Clinton's exposure gives tomorrow's leaders cold feet

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The Independent Online
THE COMPETITIVE atmosphere of Harvard University's John Kennedy School of Government helps mould the decision-makers and political leaders of tomorrow. But even in this training-camp for America's elite, some are having doubts about running for public office in future.

Taking a break from courses that range from "Exercising Leadership" to "Mobilising for Political Action", students huddled in cafes debating the presidential crisis. And a number of them acknowledged that the graphic exposure of President Bill Clinton's private life was giving them cold feet.

"The scandal is making me think twice about running for office," said Mandee Heller, 25. "Because of the wrath of the media, it is no longer a personal decision, but one that affects my entire family." Another student agreed that he would not just think twice, but "three or four times" before putting himself forward as a political candidate.

"The whole series of recent scandals has put me off entering public office," admitted Joiwind Williams, 25, a graduate student. "I don't want to be under that kind of scrutiny. Everyone has aspects of their lives they don't want to show the public."

From social parties to student officialdom, a new aura of caution is pervading university life, together with a growing awareness that things politicians do years before taking office may come back to haunt them.

With high-profile careers at stake, students are careful to avoid any appearance of impropriety. Parties where drugs may be passed around are avoided at all costs, and would-be politicians are cautious even about making statements during classes videotaped for academic purposes. Others avoid summer jobs lobbying for industrial groups, in case it compromises them in future.

Emily Loriso, 23, who did summer work experience for the Federal Government remarked: "It was a bad time to be an intern in Washington!"

Harvard candidates for the student council run highly organised campaigns, complete with professional brochures. It is clear that some still aim for a place in the cabinet of the next century, but in the meantime, they will be looking over their shoulders. "People here who have aspirations for public office do tread warily. They are careful who they are seen with," noted Poopom Banerjee, 22.

Professor Phil Sharp, a former member of Congress, teaches a class entitled "To be a Politician". When members of the Boston media visited his class last week to talk about the relationship between the press and politicians, concerned students grilled the journalists about how far they would probe into a politician's private life. It is unlikely that their concern was purely academic.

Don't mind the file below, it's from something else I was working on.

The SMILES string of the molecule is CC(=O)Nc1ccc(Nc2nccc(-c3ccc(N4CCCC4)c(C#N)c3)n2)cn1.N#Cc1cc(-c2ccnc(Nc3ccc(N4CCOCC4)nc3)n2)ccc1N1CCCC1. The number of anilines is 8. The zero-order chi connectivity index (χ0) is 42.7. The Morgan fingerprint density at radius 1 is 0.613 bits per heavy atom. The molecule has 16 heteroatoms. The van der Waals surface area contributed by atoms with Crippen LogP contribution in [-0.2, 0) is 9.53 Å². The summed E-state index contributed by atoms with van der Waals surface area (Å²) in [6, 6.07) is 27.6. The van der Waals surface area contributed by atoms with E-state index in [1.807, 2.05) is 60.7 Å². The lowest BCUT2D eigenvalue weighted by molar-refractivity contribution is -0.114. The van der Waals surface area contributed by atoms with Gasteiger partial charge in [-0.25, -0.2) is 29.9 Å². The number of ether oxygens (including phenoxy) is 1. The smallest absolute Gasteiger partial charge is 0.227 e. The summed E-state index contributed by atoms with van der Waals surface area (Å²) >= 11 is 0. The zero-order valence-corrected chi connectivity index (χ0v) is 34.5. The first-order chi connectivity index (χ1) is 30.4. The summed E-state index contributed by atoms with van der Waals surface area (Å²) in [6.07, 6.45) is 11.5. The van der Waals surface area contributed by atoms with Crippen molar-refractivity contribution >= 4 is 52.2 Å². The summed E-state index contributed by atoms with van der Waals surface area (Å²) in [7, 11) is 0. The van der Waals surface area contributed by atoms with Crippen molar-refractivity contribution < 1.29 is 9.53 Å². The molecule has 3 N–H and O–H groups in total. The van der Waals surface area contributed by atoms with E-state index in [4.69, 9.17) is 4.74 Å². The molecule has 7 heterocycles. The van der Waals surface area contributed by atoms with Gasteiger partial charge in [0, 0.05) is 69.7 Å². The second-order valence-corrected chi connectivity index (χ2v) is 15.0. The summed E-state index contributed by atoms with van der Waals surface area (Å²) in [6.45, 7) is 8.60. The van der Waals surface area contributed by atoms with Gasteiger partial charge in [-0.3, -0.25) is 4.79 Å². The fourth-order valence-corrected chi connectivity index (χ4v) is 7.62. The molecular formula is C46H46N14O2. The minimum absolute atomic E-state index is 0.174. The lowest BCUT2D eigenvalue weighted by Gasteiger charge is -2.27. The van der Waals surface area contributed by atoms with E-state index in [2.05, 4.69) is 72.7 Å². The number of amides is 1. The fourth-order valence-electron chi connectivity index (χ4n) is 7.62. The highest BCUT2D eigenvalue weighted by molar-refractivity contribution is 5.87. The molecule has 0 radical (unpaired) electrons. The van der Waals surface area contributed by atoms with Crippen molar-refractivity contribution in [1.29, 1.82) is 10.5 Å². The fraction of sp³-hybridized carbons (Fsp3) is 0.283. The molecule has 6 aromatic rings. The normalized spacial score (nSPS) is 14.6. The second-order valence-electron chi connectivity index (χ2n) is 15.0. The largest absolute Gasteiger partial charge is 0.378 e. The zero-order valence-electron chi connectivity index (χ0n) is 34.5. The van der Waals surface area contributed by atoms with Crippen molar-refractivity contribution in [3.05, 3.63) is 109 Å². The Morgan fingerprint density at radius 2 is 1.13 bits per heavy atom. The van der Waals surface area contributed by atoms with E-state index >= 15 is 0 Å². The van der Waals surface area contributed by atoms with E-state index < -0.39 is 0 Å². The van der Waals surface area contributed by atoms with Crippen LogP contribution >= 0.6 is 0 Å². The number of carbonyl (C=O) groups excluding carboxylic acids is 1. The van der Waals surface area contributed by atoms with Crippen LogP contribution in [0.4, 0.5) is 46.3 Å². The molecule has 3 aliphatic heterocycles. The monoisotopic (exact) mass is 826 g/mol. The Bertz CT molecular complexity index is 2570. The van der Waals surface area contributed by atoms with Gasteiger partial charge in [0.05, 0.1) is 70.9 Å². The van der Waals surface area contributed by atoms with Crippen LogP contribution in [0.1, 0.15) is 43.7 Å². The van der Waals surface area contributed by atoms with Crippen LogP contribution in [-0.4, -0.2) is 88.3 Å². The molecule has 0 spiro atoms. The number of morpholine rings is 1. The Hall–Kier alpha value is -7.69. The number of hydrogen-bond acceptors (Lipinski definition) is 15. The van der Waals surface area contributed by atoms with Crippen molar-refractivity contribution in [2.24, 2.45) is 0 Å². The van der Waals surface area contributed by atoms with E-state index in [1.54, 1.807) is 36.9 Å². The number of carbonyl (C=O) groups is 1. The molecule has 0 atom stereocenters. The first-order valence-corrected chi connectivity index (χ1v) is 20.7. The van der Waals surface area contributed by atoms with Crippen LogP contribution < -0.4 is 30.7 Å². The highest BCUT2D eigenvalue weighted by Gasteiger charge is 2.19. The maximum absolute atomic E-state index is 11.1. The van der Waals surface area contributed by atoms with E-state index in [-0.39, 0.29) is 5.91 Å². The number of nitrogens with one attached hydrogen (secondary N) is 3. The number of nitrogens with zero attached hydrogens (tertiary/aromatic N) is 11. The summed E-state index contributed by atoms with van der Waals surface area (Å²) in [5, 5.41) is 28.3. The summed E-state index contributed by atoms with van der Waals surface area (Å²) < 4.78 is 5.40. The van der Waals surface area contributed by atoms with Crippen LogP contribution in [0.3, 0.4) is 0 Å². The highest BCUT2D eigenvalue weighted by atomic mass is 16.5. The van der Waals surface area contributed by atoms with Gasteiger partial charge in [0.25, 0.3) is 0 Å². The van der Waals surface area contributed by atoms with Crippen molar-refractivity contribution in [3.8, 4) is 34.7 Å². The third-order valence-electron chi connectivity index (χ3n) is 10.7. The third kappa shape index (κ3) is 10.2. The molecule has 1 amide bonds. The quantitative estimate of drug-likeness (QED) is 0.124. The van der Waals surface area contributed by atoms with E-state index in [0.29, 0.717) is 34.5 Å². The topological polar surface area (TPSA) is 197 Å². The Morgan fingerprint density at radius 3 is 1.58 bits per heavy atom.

In Ivy League colleges, scandal is even making it on to the curriculum. At Harvard Law School, Professor Alan Dershowitz, who has represented the likes of OJ Simpson, Mike Tyson, Claus von Bulow and Mia Farrow, is teaching a new course called "The Presidential Investigation", which explores how to deal with a client who wants to testify before a grand jury but "doesn't want to be completely frank and candid". Another Harvard class, on the American presidency, has recently been modified to include segments on the impeachment process.

"The idealism of the rising generation is as strong as it has been in many decades," said Professor Roger Porter, who teaches the course and has acted as a senior aide to three Republican presidents. He has also known Mr Clinton since they were Rhodes scholars at Oxford. "They do recognise the intense nature of public scrutiny that is part of life in government now... But for the majority of those in public life, it is still a satisfying endeavour."

In the aftermath of the Lewinsky affair, however, those with skeletons rattling in their closets may look for professional fulfilment outside politics. There is already an increasing trend for the cream of American youth to seek a career in non-governmental organisations or the lucrative private sector. The Clinton scandal may push an even greater number towards these professions.

The prospect of life in a bubble is off-putting to all but the most determined or squeaky-clean. With less competition for public office, feels Prof Sharp, the mediocre but untarnished will stand a much higher chance.

For Mr Banerjee, this would be a tragedy. "If the presidential crisis has turned off good people from serving the public, it has done more damage than any sexual act the President could have committed."